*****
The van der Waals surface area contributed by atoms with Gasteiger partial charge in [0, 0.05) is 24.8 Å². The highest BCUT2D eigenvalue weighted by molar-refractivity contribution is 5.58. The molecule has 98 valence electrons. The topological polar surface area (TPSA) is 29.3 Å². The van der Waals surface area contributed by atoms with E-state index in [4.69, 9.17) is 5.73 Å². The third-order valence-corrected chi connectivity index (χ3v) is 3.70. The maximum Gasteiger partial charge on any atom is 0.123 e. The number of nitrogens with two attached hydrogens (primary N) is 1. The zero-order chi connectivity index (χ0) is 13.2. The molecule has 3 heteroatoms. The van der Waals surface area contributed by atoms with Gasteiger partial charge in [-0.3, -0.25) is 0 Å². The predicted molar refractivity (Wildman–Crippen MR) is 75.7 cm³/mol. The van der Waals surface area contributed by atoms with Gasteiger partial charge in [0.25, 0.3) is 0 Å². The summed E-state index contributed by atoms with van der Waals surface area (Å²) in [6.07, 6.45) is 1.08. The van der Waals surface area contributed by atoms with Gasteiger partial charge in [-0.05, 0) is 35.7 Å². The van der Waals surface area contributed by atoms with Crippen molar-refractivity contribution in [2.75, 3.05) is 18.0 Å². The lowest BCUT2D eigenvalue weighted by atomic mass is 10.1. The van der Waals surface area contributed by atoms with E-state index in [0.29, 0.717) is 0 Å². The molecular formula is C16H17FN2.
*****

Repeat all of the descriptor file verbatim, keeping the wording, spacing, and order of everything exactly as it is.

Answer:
The van der Waals surface area contributed by atoms with Gasteiger partial charge in [0, 0.05) is 24.8 Å². The highest BCUT2D eigenvalue weighted by molar-refractivity contribution is 5.58. The molecule has 98 valence electrons. The topological polar surface area (TPSA) is 29.3 Å². The van der Waals surface area contributed by atoms with E-state index in [4.69, 9.17) is 5.73 Å². The third-order valence-corrected chi connectivity index (χ3v) is 3.70. The maximum Gasteiger partial charge on any atom is 0.123 e. The number of nitrogens with two attached hydrogens (primary N) is 1. The zero-order chi connectivity index (χ0) is 13.2. The molecule has 3 heteroatoms. The van der Waals surface area contributed by atoms with Gasteiger partial charge in [-0.3, -0.25) is 0 Å². The predicted molar refractivity (Wildman–Crippen MR) is 75.7 cm³/mol. The van der Waals surface area contributed by atoms with Gasteiger partial charge in [0.25, 0.3) is 0 Å². The summed E-state index contributed by atoms with van der Waals surface area (Å²) in [6.07, 6.45) is 1.08. The van der Waals surface area contributed by atoms with Gasteiger partial charge in [-0.05, 0) is 35.7 Å². The van der Waals surface area contributed by atoms with Crippen molar-refractivity contribution in [2.75, 3.05) is 18.0 Å². The lowest BCUT2D eigenvalue weighted by atomic mass is 10.1. The van der Waals surface area contributed by atoms with E-state index in [0.29, 0.717) is 0 Å². The molecular formula is C16H17FN2.